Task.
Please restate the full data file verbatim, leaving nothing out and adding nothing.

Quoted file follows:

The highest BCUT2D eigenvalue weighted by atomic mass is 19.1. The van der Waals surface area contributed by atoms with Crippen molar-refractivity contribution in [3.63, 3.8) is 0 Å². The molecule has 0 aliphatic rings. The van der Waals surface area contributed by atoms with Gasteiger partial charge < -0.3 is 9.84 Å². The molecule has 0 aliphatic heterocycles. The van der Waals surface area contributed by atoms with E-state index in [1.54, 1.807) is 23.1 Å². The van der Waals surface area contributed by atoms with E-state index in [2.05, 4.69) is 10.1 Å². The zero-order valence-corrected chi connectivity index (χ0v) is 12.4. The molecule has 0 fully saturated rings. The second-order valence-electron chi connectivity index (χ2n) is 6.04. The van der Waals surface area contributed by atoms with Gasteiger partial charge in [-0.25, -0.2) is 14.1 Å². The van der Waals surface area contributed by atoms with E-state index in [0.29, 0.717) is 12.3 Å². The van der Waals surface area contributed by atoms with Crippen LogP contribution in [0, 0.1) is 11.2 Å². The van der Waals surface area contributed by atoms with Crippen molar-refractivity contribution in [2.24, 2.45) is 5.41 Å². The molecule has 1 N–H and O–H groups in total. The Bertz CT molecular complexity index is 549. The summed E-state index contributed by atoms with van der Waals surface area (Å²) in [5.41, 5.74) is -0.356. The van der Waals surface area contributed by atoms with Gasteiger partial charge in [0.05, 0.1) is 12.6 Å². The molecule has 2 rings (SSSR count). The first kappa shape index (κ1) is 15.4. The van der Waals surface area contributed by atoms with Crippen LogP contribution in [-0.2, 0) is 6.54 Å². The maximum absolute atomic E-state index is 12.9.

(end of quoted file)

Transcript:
The highest BCUT2D eigenvalue weighted by atomic mass is 19.1. The van der Waals surface area contributed by atoms with Crippen molar-refractivity contribution in [3.63, 3.8) is 0 Å². The molecule has 0 aliphatic rings. The van der Waals surface area contributed by atoms with Gasteiger partial charge < -0.3 is 9.84 Å². The molecule has 0 aliphatic heterocycles. The van der Waals surface area contributed by atoms with E-state index in [1.54, 1.807) is 23.1 Å². The van der Waals surface area contributed by atoms with E-state index in [2.05, 4.69) is 10.1 Å². The zero-order valence-corrected chi connectivity index (χ0v) is 12.4. The molecule has 0 fully saturated rings. The second-order valence-electron chi connectivity index (χ2n) is 6.04. The van der Waals surface area contributed by atoms with Gasteiger partial charge in [-0.25, -0.2) is 14.1 Å². The van der Waals surface area contributed by atoms with E-state index in [0.29, 0.717) is 12.3 Å². The van der Waals surface area contributed by atoms with Crippen LogP contribution in [0, 0.1) is 11.2 Å². The van der Waals surface area contributed by atoms with Crippen molar-refractivity contribution in [2.24, 2.45) is 5.41 Å². The molecule has 1 N–H and O–H groups in total. The Bertz CT molecular complexity index is 549. The summed E-state index contributed by atoms with van der Waals surface area (Å²) in [5.41, 5.74) is -0.356. The van der Waals surface area contributed by atoms with Gasteiger partial charge in [0.05, 0.1) is 12.6 Å². The molecule has 2 rings (SSSR count). The first kappa shape index (κ1) is 15.4. The van der Waals surface area contributed by atoms with Crippen LogP contribution in [-0.2, 0) is 6.54 Å². The maximum absolute atomic E-state index is 12.9.